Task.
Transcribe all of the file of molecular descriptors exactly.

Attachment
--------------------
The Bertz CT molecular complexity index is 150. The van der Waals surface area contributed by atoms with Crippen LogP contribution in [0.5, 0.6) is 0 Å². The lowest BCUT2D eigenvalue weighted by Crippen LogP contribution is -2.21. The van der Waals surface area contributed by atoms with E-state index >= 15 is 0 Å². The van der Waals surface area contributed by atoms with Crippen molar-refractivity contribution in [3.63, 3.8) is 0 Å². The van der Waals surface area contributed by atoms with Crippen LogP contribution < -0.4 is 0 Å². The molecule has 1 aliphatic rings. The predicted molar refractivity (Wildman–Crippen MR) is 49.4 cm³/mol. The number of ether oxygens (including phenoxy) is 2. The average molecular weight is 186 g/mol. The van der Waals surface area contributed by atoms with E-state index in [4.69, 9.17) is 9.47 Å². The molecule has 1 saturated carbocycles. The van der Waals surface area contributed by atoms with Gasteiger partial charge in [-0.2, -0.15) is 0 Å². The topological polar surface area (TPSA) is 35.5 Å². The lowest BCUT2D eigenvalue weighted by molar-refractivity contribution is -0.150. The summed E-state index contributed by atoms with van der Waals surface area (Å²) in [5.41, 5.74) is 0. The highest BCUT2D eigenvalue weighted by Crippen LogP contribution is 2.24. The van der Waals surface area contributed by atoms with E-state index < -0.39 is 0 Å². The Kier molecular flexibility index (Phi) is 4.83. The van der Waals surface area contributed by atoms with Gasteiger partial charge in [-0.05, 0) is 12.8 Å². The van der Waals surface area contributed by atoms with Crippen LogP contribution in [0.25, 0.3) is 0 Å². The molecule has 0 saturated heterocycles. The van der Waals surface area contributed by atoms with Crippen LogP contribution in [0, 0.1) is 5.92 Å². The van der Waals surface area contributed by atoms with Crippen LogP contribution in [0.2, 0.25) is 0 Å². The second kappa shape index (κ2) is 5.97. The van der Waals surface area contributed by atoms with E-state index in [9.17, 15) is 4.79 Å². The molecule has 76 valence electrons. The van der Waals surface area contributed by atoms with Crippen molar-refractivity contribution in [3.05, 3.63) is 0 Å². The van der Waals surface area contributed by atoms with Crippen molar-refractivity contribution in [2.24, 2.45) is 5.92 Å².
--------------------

The Bertz CT molecular complexity index is 150. The van der Waals surface area contributed by atoms with Crippen LogP contribution in [0.5, 0.6) is 0 Å². The lowest BCUT2D eigenvalue weighted by Crippen LogP contribution is -2.21. The van der Waals surface area contributed by atoms with E-state index >= 15 is 0 Å². The van der Waals surface area contributed by atoms with Crippen molar-refractivity contribution in [3.63, 3.8) is 0 Å². The van der Waals surface area contributed by atoms with Crippen LogP contribution < -0.4 is 0 Å². The molecule has 1 aliphatic rings. The predicted molar refractivity (Wildman–Crippen MR) is 49.4 cm³/mol. The number of ether oxygens (including phenoxy) is 2. The average molecular weight is 186 g/mol. The van der Waals surface area contributed by atoms with E-state index in [4.69, 9.17) is 9.47 Å². The molecule has 1 saturated carbocycles. The van der Waals surface area contributed by atoms with Gasteiger partial charge in [-0.2, -0.15) is 0 Å². The topological polar surface area (TPSA) is 35.5 Å². The lowest BCUT2D eigenvalue weighted by molar-refractivity contribution is -0.150. The summed E-state index contributed by atoms with van der Waals surface area (Å²) in [5.41, 5.74) is 0. The highest BCUT2D eigenvalue weighted by Crippen LogP contribution is 2.24. The van der Waals surface area contributed by atoms with E-state index < -0.39 is 0 Å². The Kier molecular flexibility index (Phi) is 4.83. The van der Waals surface area contributed by atoms with Gasteiger partial charge in [-0.05, 0) is 12.8 Å². The van der Waals surface area contributed by atoms with Crippen LogP contribution in [0.25, 0.3) is 0 Å². The molecule has 0 saturated heterocycles. The van der Waals surface area contributed by atoms with Crippen LogP contribution in [0, 0.1) is 5.92 Å². The van der Waals surface area contributed by atoms with Crippen LogP contribution in [0.2, 0.25) is 0 Å². The second kappa shape index (κ2) is 5.97. The van der Waals surface area contributed by atoms with E-state index in [9.17, 15) is 4.79 Å². The molecule has 76 valence electrons. The van der Waals surface area contributed by atoms with Crippen molar-refractivity contribution in [3.05, 3.63) is 0 Å². The van der Waals surface area contributed by atoms with Crippen molar-refractivity contribution in [2.24, 2.45) is 5.92 Å².